The Economic and Financial Crimes Commission is now in a position to widen its investigation of former Governor James Onanefe Ibori of Delta State. Ibori, whose assets in Britain, Europe and Canada have been ordered frozen by a British court, is likely to suffer legal seizure of his considerable assets in the U.S.
The EFCC today secured a major legal victory when a Federal High Court sitting in Benin, Edo State, quashed a case brought against the EFCC by the Delta
State government, by declining jurisdiction in the case.
At a ruling today, Justice Gloria Okeke, who had earlier granted a controversial order barring the EFCC from arresting James Ibori and other former Delta State officials involved in large-scale corruption and money laundering, decided to invalidate her order.
Justice Okeke’s about-face came after lawyers from the Economic and Financial Crimes Commission (EFCC) and the office of the Attorney General of the Federation
buffeted the court with arguments which suggested that the judge was shielding Ibori from being investigated and prosecuted on corruption and money laundering
The effect of today’s ruling is that the EFCC is now free to arrest Ibori and other suspects for trial. The anti-corruption had listed Ibori’s offences in a
counter-affidavit it filed last week in response to the court order.
Our source revealed that U.S. authorities are also prepared to commence money laundering investigations against Ibori once the ex-governor is arrested and put
to trial in Nigeria.
Ibori owns several multi-billion dollar assets in the U.S., including a sprawling real estate in the Miami, Florida area.
Saharareporters can report authoritatively that U.S. law enforcement authorities have pledged to take a hard look into Ibori’s assets—provided the EFCC shows
some seriousness in pursuing a case against the former governor.
A source at the office of the U.S. National Security Adviser told our reporters that EFCC Chairman Nuhu Ribadu had useful meetings with the NSA two weeks ago
to discuss Ibori’s money laundering operations in the U.S. According to the source, the NSA told Ribadu to go back to Nigeria and ensure that Ibori was arrested
and put to trial.
The NSA was quoted as telling Ribadu that as soon as Ibori was arrested and arraigned, the U.S. would freeze his U.S. assets as well.
According to our source, the NSA alluded to the case of Emmanuel Nnamdi ("Andy") Uba, scolding the EFCC chief for failing to provide information that Uba
broke Nigerian law when he exported $170,000 to the U.S. on Obasanjo's presidential jet. The Americans complained that they were forced to give Uba a soft
settlement deal because the EFCC failed to arrest Uba for breaking Nigerian laws in sneaking the cash out of Nigeria. Uba had also failed to declare the cash to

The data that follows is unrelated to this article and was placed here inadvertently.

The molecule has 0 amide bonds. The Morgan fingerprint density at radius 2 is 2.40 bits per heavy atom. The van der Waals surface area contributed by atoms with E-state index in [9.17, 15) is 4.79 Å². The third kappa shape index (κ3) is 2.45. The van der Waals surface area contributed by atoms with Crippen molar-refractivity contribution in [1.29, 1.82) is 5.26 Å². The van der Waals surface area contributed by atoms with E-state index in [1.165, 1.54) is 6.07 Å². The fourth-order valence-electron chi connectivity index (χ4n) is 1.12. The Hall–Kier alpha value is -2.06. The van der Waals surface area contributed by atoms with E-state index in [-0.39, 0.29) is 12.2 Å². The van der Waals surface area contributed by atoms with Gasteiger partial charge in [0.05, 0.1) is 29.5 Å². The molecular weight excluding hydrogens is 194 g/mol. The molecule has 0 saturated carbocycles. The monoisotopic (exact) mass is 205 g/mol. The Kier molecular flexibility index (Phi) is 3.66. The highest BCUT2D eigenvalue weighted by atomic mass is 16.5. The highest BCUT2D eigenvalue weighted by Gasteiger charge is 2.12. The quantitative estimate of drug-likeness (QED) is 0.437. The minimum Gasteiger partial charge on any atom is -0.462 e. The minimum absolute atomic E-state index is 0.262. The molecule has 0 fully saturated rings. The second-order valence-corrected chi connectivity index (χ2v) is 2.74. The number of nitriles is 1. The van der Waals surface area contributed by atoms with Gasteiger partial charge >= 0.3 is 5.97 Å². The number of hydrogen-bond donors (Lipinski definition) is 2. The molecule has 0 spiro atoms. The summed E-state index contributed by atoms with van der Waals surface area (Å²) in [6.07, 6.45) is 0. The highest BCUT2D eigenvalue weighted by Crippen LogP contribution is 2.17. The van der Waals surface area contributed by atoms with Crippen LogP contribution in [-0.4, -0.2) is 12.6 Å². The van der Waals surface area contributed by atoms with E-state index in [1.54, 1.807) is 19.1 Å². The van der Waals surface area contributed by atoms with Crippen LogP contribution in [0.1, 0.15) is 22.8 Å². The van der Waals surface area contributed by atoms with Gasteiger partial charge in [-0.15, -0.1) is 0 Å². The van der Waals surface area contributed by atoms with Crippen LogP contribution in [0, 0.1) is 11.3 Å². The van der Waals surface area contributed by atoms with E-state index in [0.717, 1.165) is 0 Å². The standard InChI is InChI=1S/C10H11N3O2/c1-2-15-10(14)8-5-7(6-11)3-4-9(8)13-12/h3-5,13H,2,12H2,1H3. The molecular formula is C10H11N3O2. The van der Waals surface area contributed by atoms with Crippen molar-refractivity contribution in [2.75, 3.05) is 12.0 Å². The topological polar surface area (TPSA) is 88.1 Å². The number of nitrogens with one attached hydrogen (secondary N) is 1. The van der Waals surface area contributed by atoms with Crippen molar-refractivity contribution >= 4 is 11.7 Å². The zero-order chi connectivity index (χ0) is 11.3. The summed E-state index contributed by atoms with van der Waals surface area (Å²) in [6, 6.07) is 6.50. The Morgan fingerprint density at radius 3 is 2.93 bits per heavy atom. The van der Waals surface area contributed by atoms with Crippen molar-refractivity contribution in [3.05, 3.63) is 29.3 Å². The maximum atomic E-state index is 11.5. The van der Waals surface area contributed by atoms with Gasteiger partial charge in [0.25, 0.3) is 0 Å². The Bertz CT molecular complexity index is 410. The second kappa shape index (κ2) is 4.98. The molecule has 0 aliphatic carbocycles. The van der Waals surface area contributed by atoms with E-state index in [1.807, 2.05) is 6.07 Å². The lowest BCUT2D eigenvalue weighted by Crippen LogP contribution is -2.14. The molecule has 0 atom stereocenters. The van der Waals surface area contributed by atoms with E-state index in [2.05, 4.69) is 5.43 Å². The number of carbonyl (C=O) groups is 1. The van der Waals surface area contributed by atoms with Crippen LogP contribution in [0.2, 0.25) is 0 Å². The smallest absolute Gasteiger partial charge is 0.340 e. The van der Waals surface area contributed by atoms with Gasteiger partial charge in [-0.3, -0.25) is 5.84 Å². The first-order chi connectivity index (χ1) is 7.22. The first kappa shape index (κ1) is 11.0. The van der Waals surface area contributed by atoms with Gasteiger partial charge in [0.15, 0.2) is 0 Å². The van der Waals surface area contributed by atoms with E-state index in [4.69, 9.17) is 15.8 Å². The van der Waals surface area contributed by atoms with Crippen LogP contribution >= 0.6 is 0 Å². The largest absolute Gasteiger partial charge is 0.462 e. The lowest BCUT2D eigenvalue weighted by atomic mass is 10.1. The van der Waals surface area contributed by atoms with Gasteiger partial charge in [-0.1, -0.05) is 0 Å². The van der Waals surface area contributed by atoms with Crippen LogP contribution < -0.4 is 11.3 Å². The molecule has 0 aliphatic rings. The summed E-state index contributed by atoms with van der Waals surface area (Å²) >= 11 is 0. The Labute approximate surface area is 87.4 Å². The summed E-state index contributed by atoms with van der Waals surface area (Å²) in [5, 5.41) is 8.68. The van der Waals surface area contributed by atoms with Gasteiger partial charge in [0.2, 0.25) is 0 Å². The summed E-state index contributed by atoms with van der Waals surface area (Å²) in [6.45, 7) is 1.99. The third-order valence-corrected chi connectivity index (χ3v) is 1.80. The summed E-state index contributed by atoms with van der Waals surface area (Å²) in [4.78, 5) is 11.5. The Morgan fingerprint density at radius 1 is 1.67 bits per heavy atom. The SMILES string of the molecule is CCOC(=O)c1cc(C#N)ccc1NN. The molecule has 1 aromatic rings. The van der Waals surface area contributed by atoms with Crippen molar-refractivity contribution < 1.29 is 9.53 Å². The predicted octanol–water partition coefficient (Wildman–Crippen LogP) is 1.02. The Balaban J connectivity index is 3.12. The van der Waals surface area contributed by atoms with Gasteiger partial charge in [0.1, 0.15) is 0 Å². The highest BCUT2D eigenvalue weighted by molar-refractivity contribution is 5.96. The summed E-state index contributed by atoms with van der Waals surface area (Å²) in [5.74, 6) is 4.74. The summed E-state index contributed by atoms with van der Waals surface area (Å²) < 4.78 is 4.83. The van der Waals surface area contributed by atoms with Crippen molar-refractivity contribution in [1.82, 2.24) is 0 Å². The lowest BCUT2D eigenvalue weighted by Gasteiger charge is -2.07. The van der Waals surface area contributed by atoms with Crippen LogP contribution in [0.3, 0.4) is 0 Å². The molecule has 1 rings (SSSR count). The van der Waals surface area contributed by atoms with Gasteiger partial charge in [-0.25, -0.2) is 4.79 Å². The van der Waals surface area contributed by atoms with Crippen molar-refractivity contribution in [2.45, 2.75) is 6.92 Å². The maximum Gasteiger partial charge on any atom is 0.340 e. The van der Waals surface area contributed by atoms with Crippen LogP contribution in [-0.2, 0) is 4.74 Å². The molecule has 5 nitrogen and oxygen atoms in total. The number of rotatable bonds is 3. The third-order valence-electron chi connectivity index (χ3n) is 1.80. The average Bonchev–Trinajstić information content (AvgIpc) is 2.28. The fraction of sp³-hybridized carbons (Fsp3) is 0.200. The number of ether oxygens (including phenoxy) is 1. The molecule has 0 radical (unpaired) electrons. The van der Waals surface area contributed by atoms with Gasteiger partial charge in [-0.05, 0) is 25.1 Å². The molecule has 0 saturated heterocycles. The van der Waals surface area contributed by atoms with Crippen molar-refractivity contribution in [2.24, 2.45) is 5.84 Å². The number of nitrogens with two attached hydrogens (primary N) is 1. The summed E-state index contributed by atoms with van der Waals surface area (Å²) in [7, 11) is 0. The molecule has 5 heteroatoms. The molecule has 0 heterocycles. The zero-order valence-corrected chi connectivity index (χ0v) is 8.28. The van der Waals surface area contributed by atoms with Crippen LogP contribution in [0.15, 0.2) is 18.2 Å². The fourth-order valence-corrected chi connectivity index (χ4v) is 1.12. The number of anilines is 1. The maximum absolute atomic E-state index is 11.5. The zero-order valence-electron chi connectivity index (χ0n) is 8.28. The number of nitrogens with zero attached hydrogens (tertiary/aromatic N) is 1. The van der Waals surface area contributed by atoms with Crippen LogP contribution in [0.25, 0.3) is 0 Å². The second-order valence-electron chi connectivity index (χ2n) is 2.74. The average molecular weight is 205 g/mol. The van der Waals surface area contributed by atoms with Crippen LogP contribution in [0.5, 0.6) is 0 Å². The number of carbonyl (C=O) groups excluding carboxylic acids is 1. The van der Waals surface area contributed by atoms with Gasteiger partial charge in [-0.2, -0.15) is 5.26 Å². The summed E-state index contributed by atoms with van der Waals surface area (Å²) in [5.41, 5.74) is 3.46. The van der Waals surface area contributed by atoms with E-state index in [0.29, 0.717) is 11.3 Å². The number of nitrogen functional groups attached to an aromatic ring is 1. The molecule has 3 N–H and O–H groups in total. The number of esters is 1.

Nigerian officials, contrary to Central Bank regulations.
“The American officials made it clear that as soon as the EFCC comes down on Ibori, they’ll also move against his American assets,” said our reliable source. “But if you guys look the other way, as you did in the case of Uba, we’re not going to do your job for you.”
Human rights attorney, Bamidele Aturu, told Saharareporters that Justice Okeke’s ruling vindicates his position that no court of law can prevent agencies of government from investigating and arresting crooks. “It is against public policy,” said Aturu. “I am glad the judge saw through this. It’s a demonstration of the rule of law. The EFCC did what is right.”
The battle now shifts to the UK where a British High Court is expected to deliver another ruling on the restraining order brought against Ibori’s worldwide
assets. The High Court will consider new motions by the Metropolitan Police to extend an order freezing Ibori's worldwide assets worth $35 million.
Just as the London Police is revving up its case against Ibori, the U.S. Justice Department is also gearing to get involved in investigating the former governor. A source at the U.S. Justice department (USDOJ) told Saharareporters that the the Immigration and Customs Enforcement (ICE) field office in Miami as well as the FBI are looking into Ibori’s purchase of Willbros Nigeria Limited.
Last week, Jason Steph, the former Managing Director of Willbros Nigeria Limited, pleaded guilty in Houston to U.S. federal charges of bribing Nigerian officials.
Mr. Steph has also decided to cooperate with U.S. law enforcement agents who are looking into the entire Nigerian operations of Willbros. For Ibori as well as
other Nigerian officials involved in the Willbros scandal, that spells bad news.